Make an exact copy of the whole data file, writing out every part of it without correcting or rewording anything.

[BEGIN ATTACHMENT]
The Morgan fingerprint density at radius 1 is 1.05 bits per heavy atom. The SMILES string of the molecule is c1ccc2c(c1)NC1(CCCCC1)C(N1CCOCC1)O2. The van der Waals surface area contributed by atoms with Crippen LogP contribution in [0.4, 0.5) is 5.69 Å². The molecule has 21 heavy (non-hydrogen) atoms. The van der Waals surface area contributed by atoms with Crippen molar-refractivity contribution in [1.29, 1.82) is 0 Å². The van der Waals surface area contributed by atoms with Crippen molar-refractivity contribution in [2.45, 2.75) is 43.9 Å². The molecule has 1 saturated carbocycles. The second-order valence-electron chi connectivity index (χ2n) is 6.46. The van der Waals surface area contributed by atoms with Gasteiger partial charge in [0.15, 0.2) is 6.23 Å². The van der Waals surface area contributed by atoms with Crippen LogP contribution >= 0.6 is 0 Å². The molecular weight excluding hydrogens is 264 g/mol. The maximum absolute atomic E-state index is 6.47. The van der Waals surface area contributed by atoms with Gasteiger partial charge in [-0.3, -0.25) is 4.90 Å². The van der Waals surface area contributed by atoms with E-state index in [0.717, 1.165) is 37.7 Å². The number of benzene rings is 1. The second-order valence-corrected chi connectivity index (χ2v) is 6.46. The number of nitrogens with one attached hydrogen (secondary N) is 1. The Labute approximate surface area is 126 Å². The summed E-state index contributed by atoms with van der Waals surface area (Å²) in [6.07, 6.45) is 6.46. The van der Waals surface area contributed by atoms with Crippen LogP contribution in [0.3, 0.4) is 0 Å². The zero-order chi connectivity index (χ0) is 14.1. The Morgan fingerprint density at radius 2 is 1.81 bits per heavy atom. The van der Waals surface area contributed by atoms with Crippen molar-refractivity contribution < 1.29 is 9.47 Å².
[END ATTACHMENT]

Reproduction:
The Morgan fingerprint density at radius 1 is 1.05 bits per heavy atom. The SMILES string of the molecule is c1ccc2c(c1)NC1(CCCCC1)C(N1CCOCC1)O2. The van der Waals surface area contributed by atoms with Crippen LogP contribution in [0.4, 0.5) is 5.69 Å². The molecule has 21 heavy (non-hydrogen) atoms. The van der Waals surface area contributed by atoms with Crippen molar-refractivity contribution in [1.29, 1.82) is 0 Å². The van der Waals surface area contributed by atoms with Crippen molar-refractivity contribution in [2.45, 2.75) is 43.9 Å². The molecule has 1 saturated carbocycles. The second-order valence-electron chi connectivity index (χ2n) is 6.46. The van der Waals surface area contributed by atoms with Gasteiger partial charge in [0.15, 0.2) is 6.23 Å². The van der Waals surface area contributed by atoms with Crippen LogP contribution >= 0.6 is 0 Å². The molecular weight excluding hydrogens is 264 g/mol. The maximum absolute atomic E-state index is 6.47. The van der Waals surface area contributed by atoms with Gasteiger partial charge in [-0.3, -0.25) is 4.90 Å². The van der Waals surface area contributed by atoms with E-state index in [0.717, 1.165) is 37.7 Å². The number of benzene rings is 1. The second-order valence-corrected chi connectivity index (χ2v) is 6.46. The number of nitrogens with one attached hydrogen (secondary N) is 1. The Labute approximate surface area is 126 Å². The summed E-state index contributed by atoms with van der Waals surface area (Å²) in [6.07, 6.45) is 6.46. The van der Waals surface area contributed by atoms with Crippen LogP contribution in [0.3, 0.4) is 0 Å². The zero-order chi connectivity index (χ0) is 14.1. The Morgan fingerprint density at radius 2 is 1.81 bits per heavy atom. The van der Waals surface area contributed by atoms with Crippen molar-refractivity contribution < 1.29 is 9.47 Å².